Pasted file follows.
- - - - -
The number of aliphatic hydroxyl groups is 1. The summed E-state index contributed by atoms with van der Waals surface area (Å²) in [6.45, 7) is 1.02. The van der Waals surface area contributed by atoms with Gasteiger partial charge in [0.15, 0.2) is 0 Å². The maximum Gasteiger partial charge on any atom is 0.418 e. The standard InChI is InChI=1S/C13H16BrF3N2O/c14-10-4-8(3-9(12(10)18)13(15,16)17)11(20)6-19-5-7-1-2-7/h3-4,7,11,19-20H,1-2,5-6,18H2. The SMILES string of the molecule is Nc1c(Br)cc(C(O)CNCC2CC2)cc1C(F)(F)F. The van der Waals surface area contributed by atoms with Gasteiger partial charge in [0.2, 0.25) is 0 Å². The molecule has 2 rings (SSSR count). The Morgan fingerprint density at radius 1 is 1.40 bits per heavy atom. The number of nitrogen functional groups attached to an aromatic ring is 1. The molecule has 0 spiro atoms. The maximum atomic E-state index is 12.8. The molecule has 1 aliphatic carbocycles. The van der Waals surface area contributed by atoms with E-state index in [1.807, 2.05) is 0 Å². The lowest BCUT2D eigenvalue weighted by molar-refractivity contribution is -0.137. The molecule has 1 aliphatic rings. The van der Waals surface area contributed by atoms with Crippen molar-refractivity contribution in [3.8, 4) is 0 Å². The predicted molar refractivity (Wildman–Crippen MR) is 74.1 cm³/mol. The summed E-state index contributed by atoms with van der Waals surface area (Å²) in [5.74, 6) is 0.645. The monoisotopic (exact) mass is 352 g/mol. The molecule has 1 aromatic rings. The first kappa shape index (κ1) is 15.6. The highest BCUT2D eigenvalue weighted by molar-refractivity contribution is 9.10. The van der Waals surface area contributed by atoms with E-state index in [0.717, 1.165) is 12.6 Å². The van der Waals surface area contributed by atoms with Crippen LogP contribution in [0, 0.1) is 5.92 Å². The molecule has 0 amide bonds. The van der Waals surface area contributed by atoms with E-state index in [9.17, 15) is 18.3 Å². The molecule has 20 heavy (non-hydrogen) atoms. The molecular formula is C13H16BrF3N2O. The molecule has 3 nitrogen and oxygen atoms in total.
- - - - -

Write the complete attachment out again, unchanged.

The number of aliphatic hydroxyl groups is 1. The summed E-state index contributed by atoms with van der Waals surface area (Å²) in [6.45, 7) is 1.02. The van der Waals surface area contributed by atoms with Gasteiger partial charge in [0.15, 0.2) is 0 Å². The maximum Gasteiger partial charge on any atom is 0.418 e. The standard InChI is InChI=1S/C13H16BrF3N2O/c14-10-4-8(3-9(12(10)18)13(15,16)17)11(20)6-19-5-7-1-2-7/h3-4,7,11,19-20H,1-2,5-6,18H2. The SMILES string of the molecule is Nc1c(Br)cc(C(O)CNCC2CC2)cc1C(F)(F)F. The van der Waals surface area contributed by atoms with Gasteiger partial charge in [0.2, 0.25) is 0 Å². The molecule has 2 rings (SSSR count). The Morgan fingerprint density at radius 1 is 1.40 bits per heavy atom. The number of nitrogen functional groups attached to an aromatic ring is 1. The molecule has 0 spiro atoms. The maximum atomic E-state index is 12.8. The molecule has 1 aliphatic carbocycles. The van der Waals surface area contributed by atoms with E-state index in [1.807, 2.05) is 0 Å². The lowest BCUT2D eigenvalue weighted by molar-refractivity contribution is -0.137. The molecule has 1 aliphatic rings. The van der Waals surface area contributed by atoms with Crippen molar-refractivity contribution in [3.8, 4) is 0 Å². The predicted molar refractivity (Wildman–Crippen MR) is 74.1 cm³/mol. The summed E-state index contributed by atoms with van der Waals surface area (Å²) in [5.74, 6) is 0.645. The monoisotopic (exact) mass is 352 g/mol. The molecule has 1 aromatic rings. The first kappa shape index (κ1) is 15.6. The highest BCUT2D eigenvalue weighted by molar-refractivity contribution is 9.10. The van der Waals surface area contributed by atoms with E-state index in [0.717, 1.165) is 12.6 Å². The van der Waals surface area contributed by atoms with Crippen LogP contribution in [0, 0.1) is 5.92 Å². The molecule has 0 amide bonds. The van der Waals surface area contributed by atoms with E-state index in [9.17, 15) is 18.3 Å². The molecule has 20 heavy (non-hydrogen) atoms. The molecular formula is C13H16BrF3N2O. The molecule has 3 nitrogen and oxygen atoms in total.